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One A.M.
Chocolate Industries/Warp Records

So, here's the good news: Diverse is a capable, forward-thinking MC whose debut has dope production. His flow strangles beats, demanding attention in the face of funk mashups and rock trickery courtesy of RJD2. And RJ, hip-hop's quietest, most cunning producer, offers nothing but the best for five tracks on Diverse's long-awaited debut, One A.M. Diverse is also from Chicago (a rapidly burgeoning scene for hip-hop with the arrival of MC/super-producer Kanye West and a breakthrough for the Road Runner-rapping Twista).

Now the inevitable bad news: Despite all that good stuff, this album still has received little attention and appears to be slipping through the suddenly expanding crevices of underground hip-hop. Said genre is blowing up and out in a big way. What was once covertly occupied by the Rawkus roster and a few Kool Keith alter egos is now traipsing its craggy personas all over MTV2 and Urb Magazine. One A.M. may very well fade away with little fanfare even though it may be indy-hop's most consistent album in months.

The album kicks off with two straight bangers, both produced by RJD2, the guitar-tinged "Certified" and the slinkier, Hammond organ-laced "Uprock." RJD2 can be a commanding solo artist, scorching beats with authority on his Def Jux debut Deadringer. But as with Soul Position (his side-project with rapper Blueprint) he also knows how to step back and let his MCs dominate.

After a sample that declares "We want to capture your minds right now, take you a little higher, with a little black rock," the blitzkrieg is unleashed. Over a rolling keyboard stab and reverbed guitar sample, Diverse lets loose with battling rhymes. There's no semblance of order in his rhyming. Breath control is an afterthought, considering he just spits, spins and slides through verses, non-stop. The not-quite-frantic flow creates a chilled frenzy, a conscious stream of wordplay. Unlike say, Busta Rhymes or fellow Chicagoan the aforementioned Twista, though, Diverse's lyrics are comprehensible and sensible.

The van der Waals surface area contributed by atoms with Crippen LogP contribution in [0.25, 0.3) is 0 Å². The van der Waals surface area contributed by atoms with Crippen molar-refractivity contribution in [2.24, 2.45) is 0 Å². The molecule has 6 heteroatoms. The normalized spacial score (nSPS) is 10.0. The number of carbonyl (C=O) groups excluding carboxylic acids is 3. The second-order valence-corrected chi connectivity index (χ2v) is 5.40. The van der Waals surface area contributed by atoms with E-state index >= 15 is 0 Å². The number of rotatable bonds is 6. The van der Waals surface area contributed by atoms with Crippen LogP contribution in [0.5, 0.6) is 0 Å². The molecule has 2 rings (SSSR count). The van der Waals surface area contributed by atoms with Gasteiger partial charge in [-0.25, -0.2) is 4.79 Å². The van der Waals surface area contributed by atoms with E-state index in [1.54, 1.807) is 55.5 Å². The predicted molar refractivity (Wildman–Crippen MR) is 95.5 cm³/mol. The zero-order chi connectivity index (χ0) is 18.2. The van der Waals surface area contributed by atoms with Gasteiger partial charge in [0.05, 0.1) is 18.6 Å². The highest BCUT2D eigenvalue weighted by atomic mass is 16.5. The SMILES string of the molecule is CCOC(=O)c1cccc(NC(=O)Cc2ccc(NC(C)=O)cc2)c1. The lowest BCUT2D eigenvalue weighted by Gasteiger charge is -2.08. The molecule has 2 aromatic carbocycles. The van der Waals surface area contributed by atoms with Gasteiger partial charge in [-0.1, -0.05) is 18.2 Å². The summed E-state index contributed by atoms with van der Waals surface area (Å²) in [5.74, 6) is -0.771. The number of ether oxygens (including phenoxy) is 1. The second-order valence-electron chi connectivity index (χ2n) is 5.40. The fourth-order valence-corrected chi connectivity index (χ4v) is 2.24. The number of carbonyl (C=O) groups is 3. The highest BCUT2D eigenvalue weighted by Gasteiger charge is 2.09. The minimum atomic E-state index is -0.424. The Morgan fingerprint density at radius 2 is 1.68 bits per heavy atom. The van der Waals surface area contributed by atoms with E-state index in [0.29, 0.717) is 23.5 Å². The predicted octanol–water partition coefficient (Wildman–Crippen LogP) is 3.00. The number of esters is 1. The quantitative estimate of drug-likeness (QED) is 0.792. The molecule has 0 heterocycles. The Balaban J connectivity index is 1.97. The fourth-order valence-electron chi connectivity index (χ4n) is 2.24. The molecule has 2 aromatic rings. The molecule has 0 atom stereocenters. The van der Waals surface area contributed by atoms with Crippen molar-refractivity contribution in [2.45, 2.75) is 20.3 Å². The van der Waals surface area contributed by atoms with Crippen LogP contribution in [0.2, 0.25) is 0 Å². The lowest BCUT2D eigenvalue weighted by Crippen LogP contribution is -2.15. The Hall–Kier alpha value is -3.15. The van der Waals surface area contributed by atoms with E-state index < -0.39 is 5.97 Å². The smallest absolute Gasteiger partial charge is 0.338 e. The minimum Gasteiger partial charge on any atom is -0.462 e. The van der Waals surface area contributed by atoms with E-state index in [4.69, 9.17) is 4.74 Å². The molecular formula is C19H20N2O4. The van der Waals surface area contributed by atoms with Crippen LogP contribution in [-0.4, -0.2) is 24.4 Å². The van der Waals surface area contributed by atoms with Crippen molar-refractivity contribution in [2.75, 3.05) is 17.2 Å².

Electrofunk/hip-hop/beatbreaking genius Prefuse 73 shows up to provide a few tracks, too. On "Just Biz," Diverse gives us an idea of his financial outlook. "It's only logical, we searching for that pot of gold, designer clothes, finer things the higher society afforded, but that surface chase of base is in every MC's recording." Over a Rhodes piano and vibes he mellows into a chorus of "Diggin' my music is more than just biz."

The album's best song, "Ain't Right," is produced by hip-hop wunderkind Madlib. A jazzy sample lends Diverse a counterpoint to his rapid-fire flow, highlighting this story song about untimely death. Madlib again digs deep into his crates for an obscure vocal slice that hums, "I know for certain, everything ain't right."

With production from Madlib, Prefuse 73 and RJD2, One A.M. seems like a slam dunk. With that coupled with Diverse's wholly original flow and dicey lyrical acrobatics, it's hard to believe the dude can't get any shine. Still, I wouldn't be shocked if this review is the first time you've heard his name. Here's hopin' it's not the last.

by Sean Fennessey

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